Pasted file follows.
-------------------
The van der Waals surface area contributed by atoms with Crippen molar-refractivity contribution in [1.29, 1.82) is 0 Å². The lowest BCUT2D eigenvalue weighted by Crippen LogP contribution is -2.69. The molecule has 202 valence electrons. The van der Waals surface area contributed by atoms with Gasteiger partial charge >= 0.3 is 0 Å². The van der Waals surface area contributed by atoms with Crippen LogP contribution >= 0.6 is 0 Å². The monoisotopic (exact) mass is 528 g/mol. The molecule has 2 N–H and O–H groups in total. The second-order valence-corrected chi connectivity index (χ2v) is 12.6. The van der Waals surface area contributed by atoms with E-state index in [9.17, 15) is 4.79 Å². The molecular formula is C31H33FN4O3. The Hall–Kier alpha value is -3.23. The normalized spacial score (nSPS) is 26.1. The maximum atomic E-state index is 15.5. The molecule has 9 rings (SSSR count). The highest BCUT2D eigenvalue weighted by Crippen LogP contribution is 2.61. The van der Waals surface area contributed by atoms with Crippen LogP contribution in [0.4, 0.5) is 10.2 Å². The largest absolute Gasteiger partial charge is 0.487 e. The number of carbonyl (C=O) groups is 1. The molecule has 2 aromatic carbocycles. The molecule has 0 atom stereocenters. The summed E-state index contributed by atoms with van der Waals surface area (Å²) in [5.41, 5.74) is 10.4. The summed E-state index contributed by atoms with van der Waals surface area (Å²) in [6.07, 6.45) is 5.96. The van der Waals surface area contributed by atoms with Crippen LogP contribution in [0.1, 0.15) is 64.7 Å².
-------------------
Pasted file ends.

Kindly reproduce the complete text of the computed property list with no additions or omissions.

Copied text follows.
The van der Waals surface area contributed by atoms with Crippen molar-refractivity contribution in [1.29, 1.82) is 0 Å². The lowest BCUT2D eigenvalue weighted by Crippen LogP contribution is -2.69. The molecule has 202 valence electrons. The van der Waals surface area contributed by atoms with Gasteiger partial charge >= 0.3 is 0 Å². The van der Waals surface area contributed by atoms with Crippen LogP contribution >= 0.6 is 0 Å². The monoisotopic (exact) mass is 528 g/mol. The molecule has 2 N–H and O–H groups in total. The second-order valence-corrected chi connectivity index (χ2v) is 12.6. The van der Waals surface area contributed by atoms with E-state index in [9.17, 15) is 4.79 Å². The molecular formula is C31H33FN4O3. The Hall–Kier alpha value is -3.23. The normalized spacial score (nSPS) is 26.1. The maximum atomic E-state index is 15.5. The molecule has 9 rings (SSSR count). The highest BCUT2D eigenvalue weighted by Crippen LogP contribution is 2.61. The van der Waals surface area contributed by atoms with Crippen LogP contribution in [0.4, 0.5) is 10.2 Å². The largest absolute Gasteiger partial charge is 0.487 e. The number of carbonyl (C=O) groups is 1. The molecule has 2 aromatic carbocycles. The molecule has 0 atom stereocenters. The summed E-state index contributed by atoms with van der Waals surface area (Å²) in [5.41, 5.74) is 10.4. The summed E-state index contributed by atoms with van der Waals surface area (Å²) in [6.07, 6.45) is 5.96. The van der Waals surface area contributed by atoms with Crippen LogP contribution in [0.1, 0.15) is 64.7 Å².